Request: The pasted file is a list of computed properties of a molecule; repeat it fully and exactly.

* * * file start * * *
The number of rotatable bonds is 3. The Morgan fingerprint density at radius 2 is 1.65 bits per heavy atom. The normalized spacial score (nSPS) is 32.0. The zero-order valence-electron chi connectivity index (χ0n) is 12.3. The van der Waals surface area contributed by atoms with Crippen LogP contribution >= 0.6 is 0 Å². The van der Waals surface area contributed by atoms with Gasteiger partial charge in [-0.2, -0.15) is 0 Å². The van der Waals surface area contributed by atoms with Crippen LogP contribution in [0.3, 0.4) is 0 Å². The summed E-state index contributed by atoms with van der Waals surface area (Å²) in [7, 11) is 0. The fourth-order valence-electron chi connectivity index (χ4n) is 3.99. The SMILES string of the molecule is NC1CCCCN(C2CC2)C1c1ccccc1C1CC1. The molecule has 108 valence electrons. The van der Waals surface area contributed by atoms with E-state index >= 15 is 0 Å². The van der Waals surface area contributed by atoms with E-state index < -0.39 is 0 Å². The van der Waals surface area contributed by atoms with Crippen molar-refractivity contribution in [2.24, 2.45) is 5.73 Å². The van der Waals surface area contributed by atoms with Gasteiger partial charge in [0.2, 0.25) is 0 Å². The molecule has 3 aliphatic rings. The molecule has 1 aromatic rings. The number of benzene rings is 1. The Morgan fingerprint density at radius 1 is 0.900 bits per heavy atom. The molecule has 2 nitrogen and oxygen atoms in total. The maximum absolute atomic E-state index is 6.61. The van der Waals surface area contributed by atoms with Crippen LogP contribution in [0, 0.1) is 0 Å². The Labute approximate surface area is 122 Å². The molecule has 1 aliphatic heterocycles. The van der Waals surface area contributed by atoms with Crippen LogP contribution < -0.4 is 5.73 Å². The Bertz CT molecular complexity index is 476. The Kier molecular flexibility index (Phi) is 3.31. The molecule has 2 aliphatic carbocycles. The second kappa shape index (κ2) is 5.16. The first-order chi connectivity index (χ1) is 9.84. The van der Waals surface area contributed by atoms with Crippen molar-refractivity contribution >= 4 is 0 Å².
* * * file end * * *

The number of rotatable bonds is 3. The Morgan fingerprint density at radius 2 is 1.65 bits per heavy atom. The normalized spacial score (nSPS) is 32.0. The zero-order valence-electron chi connectivity index (χ0n) is 12.3. The van der Waals surface area contributed by atoms with Crippen LogP contribution >= 0.6 is 0 Å². The van der Waals surface area contributed by atoms with Gasteiger partial charge in [-0.2, -0.15) is 0 Å². The van der Waals surface area contributed by atoms with Crippen LogP contribution in [0.3, 0.4) is 0 Å². The summed E-state index contributed by atoms with van der Waals surface area (Å²) in [7, 11) is 0. The fourth-order valence-electron chi connectivity index (χ4n) is 3.99. The SMILES string of the molecule is NC1CCCCN(C2CC2)C1c1ccccc1C1CC1. The molecule has 108 valence electrons. The van der Waals surface area contributed by atoms with E-state index >= 15 is 0 Å². The van der Waals surface area contributed by atoms with E-state index < -0.39 is 0 Å². The van der Waals surface area contributed by atoms with Crippen molar-refractivity contribution in [2.24, 2.45) is 5.73 Å². The van der Waals surface area contributed by atoms with Gasteiger partial charge in [0.2, 0.25) is 0 Å². The molecule has 3 aliphatic rings. The molecule has 1 aromatic rings. The number of benzene rings is 1. The Morgan fingerprint density at radius 1 is 0.900 bits per heavy atom. The molecule has 2 nitrogen and oxygen atoms in total. The maximum absolute atomic E-state index is 6.61. The van der Waals surface area contributed by atoms with Crippen LogP contribution in [0, 0.1) is 0 Å². The Labute approximate surface area is 122 Å². The molecule has 1 aliphatic heterocycles. The van der Waals surface area contributed by atoms with Crippen LogP contribution < -0.4 is 5.73 Å². The Bertz CT molecular complexity index is 476. The Kier molecular flexibility index (Phi) is 3.31. The molecule has 2 aliphatic carbocycles. The second kappa shape index (κ2) is 5.16. The first-order chi connectivity index (χ1) is 9.84. The van der Waals surface area contributed by atoms with Crippen molar-refractivity contribution >= 4 is 0 Å².